Just ask Stu, he knew a long time ago… http://www.cssplay.co.uk/menus/index.html

  3. Nice one Roger. I may use this in a project I’ve been considering taking on. Thanks!

  4. Obviously your code is about 4000x better than the original solution, but why even have the link tags? I don’t think there very semantic in this case. You don’t need them but they could easily be replaced by something more semantic.

    Pet peeve #1 w/ unobtrusive JS — anytime anyone wants to add an event listener they usually bind it to an link tag when its usually the least semantic option to use.

    I would leave them naked.

  5. May 29, 2007 by Eric

    Great overall article! I have only one problem with the method, which is users still must have javascript enabled to use the menu.

  6. Very nicely done! The original HTML and CSS bothered me a bit too.

  7. Sorry, I surely missed something…

    Where’s accessibility here? I mean, your solution is for sure better, standard, lighter… will degrade gracefully if the user has javascript disabled and, above all, is semantically well written: a menu is a list of items and a submenu is a sub-list and you used the “semantically correct” markup (btw, what’s about DLs ?). It’s really an awesome solution. But what’s about accessibility? I just can’t get it :(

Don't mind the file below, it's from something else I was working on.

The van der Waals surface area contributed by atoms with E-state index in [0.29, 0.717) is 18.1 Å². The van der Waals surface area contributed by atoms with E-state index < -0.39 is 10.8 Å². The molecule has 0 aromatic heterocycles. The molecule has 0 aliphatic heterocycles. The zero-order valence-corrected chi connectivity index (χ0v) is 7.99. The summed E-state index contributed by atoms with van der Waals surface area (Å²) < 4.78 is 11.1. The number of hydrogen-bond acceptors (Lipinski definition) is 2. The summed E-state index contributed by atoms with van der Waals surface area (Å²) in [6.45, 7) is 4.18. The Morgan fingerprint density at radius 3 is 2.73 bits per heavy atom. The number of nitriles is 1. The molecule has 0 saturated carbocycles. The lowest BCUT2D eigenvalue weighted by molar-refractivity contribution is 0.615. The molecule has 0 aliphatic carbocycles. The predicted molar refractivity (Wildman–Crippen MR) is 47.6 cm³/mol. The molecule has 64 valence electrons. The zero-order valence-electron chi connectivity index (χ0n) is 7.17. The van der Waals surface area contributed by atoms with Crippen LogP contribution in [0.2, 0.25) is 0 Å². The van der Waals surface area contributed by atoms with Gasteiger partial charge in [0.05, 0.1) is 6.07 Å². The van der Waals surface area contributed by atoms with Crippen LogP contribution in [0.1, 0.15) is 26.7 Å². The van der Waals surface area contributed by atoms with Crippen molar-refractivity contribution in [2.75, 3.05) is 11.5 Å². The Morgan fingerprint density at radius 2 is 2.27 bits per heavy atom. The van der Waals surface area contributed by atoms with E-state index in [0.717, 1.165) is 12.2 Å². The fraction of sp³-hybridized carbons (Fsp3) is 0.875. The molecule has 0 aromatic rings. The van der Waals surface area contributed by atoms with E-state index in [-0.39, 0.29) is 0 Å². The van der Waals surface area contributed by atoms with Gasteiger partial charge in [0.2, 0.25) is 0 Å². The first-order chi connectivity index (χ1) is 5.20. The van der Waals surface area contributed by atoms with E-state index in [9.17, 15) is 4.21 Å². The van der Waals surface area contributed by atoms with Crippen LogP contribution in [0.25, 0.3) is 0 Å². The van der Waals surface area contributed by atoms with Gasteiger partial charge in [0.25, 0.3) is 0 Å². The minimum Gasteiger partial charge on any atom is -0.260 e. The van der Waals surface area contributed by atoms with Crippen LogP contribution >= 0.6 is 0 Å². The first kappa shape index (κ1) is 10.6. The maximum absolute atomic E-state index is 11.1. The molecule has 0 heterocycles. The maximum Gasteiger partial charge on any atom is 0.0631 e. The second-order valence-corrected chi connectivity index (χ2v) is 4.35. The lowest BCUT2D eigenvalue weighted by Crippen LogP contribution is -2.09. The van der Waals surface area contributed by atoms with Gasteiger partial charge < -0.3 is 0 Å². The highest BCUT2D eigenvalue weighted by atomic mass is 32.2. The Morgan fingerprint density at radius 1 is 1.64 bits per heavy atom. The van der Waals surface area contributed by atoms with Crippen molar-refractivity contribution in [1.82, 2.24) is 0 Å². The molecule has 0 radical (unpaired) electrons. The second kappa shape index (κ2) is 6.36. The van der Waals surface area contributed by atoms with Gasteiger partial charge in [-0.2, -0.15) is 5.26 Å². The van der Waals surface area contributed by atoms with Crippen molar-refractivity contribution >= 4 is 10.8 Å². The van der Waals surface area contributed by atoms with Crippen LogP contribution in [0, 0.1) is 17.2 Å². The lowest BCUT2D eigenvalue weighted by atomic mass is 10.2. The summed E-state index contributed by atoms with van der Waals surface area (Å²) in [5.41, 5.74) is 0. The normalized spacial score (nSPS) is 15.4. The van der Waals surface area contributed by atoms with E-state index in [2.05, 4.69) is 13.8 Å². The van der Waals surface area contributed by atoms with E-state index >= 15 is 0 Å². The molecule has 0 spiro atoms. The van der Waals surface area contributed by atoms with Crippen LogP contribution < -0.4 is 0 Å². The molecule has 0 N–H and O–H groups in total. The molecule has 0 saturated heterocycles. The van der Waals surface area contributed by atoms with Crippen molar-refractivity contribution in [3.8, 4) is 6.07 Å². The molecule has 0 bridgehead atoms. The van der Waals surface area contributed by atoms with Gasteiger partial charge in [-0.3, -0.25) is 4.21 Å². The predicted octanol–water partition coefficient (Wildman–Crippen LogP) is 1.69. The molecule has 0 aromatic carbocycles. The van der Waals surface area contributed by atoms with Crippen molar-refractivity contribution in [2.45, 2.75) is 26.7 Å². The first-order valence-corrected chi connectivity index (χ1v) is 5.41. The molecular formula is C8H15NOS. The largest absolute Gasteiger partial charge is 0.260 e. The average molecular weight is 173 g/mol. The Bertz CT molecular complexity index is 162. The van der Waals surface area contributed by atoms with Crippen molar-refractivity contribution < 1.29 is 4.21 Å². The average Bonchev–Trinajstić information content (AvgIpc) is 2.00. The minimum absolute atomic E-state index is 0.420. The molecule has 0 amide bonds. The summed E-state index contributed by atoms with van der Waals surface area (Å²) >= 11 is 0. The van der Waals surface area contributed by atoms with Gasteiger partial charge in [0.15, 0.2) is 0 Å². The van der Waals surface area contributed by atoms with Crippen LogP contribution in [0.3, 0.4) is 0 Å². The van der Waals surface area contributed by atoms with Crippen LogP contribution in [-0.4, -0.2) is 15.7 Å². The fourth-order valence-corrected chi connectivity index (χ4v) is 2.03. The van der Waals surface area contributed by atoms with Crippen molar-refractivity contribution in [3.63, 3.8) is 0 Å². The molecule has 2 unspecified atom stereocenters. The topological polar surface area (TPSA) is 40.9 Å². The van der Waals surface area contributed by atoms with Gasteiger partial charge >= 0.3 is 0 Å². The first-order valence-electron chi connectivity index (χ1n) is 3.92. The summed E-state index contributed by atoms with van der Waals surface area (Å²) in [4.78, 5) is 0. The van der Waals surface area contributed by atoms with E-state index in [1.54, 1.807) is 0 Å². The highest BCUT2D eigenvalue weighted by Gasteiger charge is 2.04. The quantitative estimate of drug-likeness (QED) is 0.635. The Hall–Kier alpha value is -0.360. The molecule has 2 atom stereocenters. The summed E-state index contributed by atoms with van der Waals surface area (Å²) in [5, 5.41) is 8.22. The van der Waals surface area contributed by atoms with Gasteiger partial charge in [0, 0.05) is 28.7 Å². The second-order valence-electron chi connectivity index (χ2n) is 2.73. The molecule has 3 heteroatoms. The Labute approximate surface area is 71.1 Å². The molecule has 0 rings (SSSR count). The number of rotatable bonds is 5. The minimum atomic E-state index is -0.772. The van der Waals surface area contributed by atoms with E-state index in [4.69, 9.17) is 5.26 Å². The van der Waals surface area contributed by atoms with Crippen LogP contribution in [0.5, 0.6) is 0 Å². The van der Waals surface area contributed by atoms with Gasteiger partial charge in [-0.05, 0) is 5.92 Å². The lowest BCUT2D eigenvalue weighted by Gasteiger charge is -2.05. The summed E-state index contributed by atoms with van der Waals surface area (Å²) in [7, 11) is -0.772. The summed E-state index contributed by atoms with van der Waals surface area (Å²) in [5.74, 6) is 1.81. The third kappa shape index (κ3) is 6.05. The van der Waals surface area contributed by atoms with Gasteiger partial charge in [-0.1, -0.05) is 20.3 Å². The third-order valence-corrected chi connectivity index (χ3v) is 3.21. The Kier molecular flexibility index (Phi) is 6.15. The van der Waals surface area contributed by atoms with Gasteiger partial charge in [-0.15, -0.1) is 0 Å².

8. May 30, 2007 by RusliRuslakall

    Thanks for great article. But I do find it annoying that when the menu loads it starts expanded and then you see it shrink to the starting position.

  9. May 30, 2007 by djn

    It’s just my eyes or you left out part of the text? Look right after your Javascript code block: the paragraph starts with a whole statement, while after the dot there is the single word ‘It’ and a closing paragraph tag.

  10. @BillyG: Please stop advertising CSS based menus as accessible alternatives to convoluted DHTML ones. They are as evil if not worse as there is no keyboard support in any of them (unless you either nest block elements in links which is invalid HTML or add a lot of redundant skip links)

    Generally this script is OK (pending some speed issues with the for loop - reading out length on each iteration). I am working on an update to PureDom Explorer which will allow for several instances and use event delegation and the YUI to cater for all of this soonish.

  11. Great write up Roger, quite interesting to see the progression from rather ugly code to a much better solution.

  12. Or, if you want a roll over effect, you could drop that JavaScript and add this:

    ul.menu li { position: relative; }
    ul.menu ul
    {